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Peter’s Gardening Tips for February 2021

Winter Bites Back!

Brrrr it’s a serious shock to the system, after continuous atrocious wet weather for weeks on end and relatively mild temperatures, mother nature decides to turn the dial down to freezing mode!

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Freezing temperatures are a major shock to plants, wildlife and us.  So many plants were poking up from the ground in flower to cheer us up in Lockdown 3.  I absolutely adore Snowdrops, so exquisite and I have to confess to collecting a few.  Their resilience to the weather conditions is incredible, frozen solid and splattered with mud, they will thaw out and stand up again….

Galanthus ‘S. Arnott’ snowdrops

Gardening and DIY jobs outside are on hold at the moment for obvious reasons.  I have been wanting to plant trees and shrubs for weeks but the ground is saturated or now frozen.  I still have bulbs to plant that arrived last autumn, so these will be going into pots with thawed compost to be placed in suitable gaps in the borders later or allowed to flower in groups outside the back door.

Over the past few weeks I have been pruning climbing roses on pergolas and arbours – cutting out old flowered stems which are often black or silvery grey; gnarled old stems with a lack of vigour, keeping the greener stronger stems coming from the base of the plant and tying these in.  These are this year’s flowering stems.  Sometimes you have to be ruthless cutting these old stems to the ground to encourage new growth this year.  Mulch afterwards with compost or well-rotted manure around the base of the plant.  Roses are hungry feeders!

Before pruning

After pruning

Other pruning jobs

Disinfect or clean your tools in between each plant you move onto prune. This stops the spread of diseases.

  • Grapevines to do urgently because of the sap rising.  If it bleeds when you prune, I suggest you don’t do anymore cutting back, leave now until July/August time.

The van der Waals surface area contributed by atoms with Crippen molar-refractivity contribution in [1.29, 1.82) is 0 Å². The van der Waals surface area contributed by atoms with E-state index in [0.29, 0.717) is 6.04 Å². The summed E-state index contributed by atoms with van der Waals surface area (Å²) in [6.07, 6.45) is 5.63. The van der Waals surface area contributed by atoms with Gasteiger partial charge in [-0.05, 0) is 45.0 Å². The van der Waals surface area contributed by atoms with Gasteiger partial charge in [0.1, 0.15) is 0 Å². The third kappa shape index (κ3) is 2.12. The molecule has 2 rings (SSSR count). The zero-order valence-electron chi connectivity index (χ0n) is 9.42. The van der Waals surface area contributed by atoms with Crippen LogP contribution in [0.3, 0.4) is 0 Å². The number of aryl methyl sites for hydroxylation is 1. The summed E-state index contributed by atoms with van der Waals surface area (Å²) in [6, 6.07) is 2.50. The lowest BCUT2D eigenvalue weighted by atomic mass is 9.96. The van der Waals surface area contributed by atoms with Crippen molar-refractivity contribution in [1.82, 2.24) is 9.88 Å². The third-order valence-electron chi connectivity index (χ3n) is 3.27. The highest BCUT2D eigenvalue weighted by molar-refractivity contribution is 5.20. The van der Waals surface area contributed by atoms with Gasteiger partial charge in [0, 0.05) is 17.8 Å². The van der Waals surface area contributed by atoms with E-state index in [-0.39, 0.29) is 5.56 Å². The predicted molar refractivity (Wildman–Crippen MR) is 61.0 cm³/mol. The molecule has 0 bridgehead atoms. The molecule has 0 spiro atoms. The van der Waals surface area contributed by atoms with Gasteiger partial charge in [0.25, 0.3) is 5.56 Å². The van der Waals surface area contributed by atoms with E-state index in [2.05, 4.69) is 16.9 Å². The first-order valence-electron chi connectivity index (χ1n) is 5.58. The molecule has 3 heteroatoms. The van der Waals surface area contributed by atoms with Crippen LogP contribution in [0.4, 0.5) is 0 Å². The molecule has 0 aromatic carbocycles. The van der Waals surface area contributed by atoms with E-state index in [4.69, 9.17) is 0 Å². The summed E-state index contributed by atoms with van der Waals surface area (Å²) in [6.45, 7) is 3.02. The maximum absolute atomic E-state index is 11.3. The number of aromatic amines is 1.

• Bush roses cut out old stems to the ground.  Aim to produce an open centre to the roses.  Remove criss-crossing stems, and weak thin twigs less than pencil thickness.  Prune to outward facing buds.  I will show you how to prune roses in the coming weeks via video on Silversurfers, watch this space!
  • Wisterias need tidying up with all their leaves off.  Plenty of dead wood and twiggy bits can be cut out and rubbed off with gloved hands.  Cut back wispy growth to 4-6 inches.  Flower buds are black and fatter than growth buds, check wires and vine eyes are secure.
  • Apple and pear trees will need pruning too whilst dormant.  Bush/standard trees should have an open centre to the tree to allow plenty of light and air through the tree.  It should be possible to ‘Throw a Hat’ through the middle of the tree or a ‘Pigeon should be able to fly through the middle’, so the tale goes.
  • Please DO NOT prune plums, cherries, nectarines or peaches in winter because there is a real chance of causing Bacterial or Bleeding Canker and in plums ‘Silverleaf’, these should all be pruned from June to September.

Before pruning this apple tree

I thinned out the middle of the tree with my electric Stihl chainsaw

Back to Armchair Gardening, please do crack on with ordering seed potatoes, veg & flower seeds, garlic/onions and shallots for the coming season.  Summer bulbs, corms and tubers will also be arriving like Dahlias and Gladiolus, keep an eye out! Some suppliers are telling me things are already selling out and in short supply as demand is so great, they can’t pack quickly enough alongside the Covid restrictions….. please be patient with suppliers.

Here are 8 of the best flowering plants for a colourful garden display

We have a wide range of plants that you can pre-order from the Silversurfers Shop

The same can be said for bare root rose suppliers, fruit trees and hedging plants, garden centres are open if you are having problems sourcing items from certain businesses.